I often think about, read about, talk, write – even speak – about leadership. It’s my work, my Masters degree, my curiosity, and my muse for so much of what I do and create.
Given how much there is to know, I also know how little I know. Good leaders are those who know that they don’t know everything and who, frankly, also know that they don’t need to. The best leaders are those with a sound sense of clarity about the inevitability of mis-takes.
Obama spoke to this in his 2016 DNC speech, pointing out that for those with the wherewithal to get “in the arena”, mistakes are “what happens when we try.” True words.
The opposite of leadership is not bad leadership.
There’s something called Servant Leadership (a great little book by that name was required reading in the Holistic Leadership Masters Degree program I graduated from. Robert K. Greenleaf is the author, and I encourage you to read it). ‘Servant Leadership’ is proof that leading from behind can be an extraordinarily powerful Model of Leadership, exemplifying the inter-dependent dynamics of leading and following.
The influence of servant leadership isn’t just evident in books and political arenas, it’s everywhere a lead-and-follow dynamic is. You can even, for example, see it on the dance floor of a salsa club. I say this as an admitted salsa dancing addict: Watch a couple dancing, a good lead and a good follow. Then, watch another salsa dance with a good leader but a poor follower; you can’t tell me that follower isn’t “leading”!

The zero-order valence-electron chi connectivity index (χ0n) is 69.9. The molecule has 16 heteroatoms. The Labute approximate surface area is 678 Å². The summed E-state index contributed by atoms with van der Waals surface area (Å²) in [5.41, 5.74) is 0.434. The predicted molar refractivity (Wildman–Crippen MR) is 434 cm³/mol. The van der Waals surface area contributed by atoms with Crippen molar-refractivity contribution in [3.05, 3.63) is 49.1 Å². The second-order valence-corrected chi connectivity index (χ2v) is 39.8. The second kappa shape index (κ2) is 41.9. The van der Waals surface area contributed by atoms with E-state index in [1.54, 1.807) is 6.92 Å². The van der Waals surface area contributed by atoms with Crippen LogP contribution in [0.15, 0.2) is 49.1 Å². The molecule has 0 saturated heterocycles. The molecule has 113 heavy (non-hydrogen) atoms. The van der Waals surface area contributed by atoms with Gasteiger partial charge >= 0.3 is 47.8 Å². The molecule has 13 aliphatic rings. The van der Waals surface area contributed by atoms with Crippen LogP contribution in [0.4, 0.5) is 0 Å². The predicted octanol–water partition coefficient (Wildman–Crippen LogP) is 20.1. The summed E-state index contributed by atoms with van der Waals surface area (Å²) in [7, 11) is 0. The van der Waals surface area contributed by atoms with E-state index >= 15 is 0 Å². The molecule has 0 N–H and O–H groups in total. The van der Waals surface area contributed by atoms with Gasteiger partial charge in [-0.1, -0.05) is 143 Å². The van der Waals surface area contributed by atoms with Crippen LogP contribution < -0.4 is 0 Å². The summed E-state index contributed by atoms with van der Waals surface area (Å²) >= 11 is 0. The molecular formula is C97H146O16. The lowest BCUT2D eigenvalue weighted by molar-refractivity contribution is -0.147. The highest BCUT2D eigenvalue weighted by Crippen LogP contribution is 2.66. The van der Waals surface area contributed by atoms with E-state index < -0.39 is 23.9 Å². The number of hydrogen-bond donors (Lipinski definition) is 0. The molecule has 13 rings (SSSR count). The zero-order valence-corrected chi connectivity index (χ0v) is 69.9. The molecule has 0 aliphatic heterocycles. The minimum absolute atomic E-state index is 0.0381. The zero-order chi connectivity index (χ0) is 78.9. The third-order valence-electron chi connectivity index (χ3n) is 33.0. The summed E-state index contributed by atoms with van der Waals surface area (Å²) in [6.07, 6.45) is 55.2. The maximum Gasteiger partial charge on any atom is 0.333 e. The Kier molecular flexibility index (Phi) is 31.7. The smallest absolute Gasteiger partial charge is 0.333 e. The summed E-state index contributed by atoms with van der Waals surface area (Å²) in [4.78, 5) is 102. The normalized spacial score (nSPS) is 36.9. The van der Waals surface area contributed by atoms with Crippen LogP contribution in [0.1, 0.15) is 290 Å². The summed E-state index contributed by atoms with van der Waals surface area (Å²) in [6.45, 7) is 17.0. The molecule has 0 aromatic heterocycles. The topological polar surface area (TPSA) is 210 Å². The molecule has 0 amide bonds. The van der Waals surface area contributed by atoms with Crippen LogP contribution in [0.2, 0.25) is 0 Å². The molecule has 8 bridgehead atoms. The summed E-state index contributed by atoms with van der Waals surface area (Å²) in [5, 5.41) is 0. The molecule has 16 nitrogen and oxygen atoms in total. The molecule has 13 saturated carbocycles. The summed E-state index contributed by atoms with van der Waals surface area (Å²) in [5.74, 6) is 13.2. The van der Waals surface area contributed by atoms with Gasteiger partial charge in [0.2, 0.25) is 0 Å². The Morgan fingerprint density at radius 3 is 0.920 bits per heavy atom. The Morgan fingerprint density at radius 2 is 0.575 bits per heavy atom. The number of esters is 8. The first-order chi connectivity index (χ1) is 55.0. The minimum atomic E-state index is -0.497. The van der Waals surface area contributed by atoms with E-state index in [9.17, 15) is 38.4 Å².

In any leadership “dance”, on or off a dance floor, the leader and the follower are inherently inter-dependent parties – not opposites. The opposite of leadership is not bad leadership, and the opposite of leadership is also not following, however good or bad. At Nomadic Leaders, we believe that the opposite of leadership is Spectatorship. The two are wholly incompatible. You simply cannot be a leader and always sit on the sidelines.
For all my faults and weaknesses, and however imperfectly I lead – and follow – on and off the dance floor … I make a point to live in the arena, not watch from the sidelines.
My qualifications on the subject of Leadership are growing and expanding rapidly and in real time.
Leadership roles aren’t new to me. As entrepreneur of a start-up for the last 12+ years, I’ve been the lead coach, mentor, and owner of my thriving coaching business … and there’s my formal education and training … and, a fun fact for you astrology and birth-order buffs, I am a Leo and first-born child (for better or worse, Bill Clinton and Barack Obama are too).
Since early in my childhood I was frequently told I am “a natural leader.” It is true that my instinct has always been to lead. I was Student Council President. I was cast in leading roles in school plays. I was president of the AFS Club, and captain of the soccer and softball teams. Perhaps years of bossing my little sister around counts for something too. It was a rarity that, when given the possibility of leading, that I was not leading in some way. (In full disclosure, I was co-captain of those sports teams. The other captain was the “natural athlete” 🙂 ).
But I digress. What I want to share is this: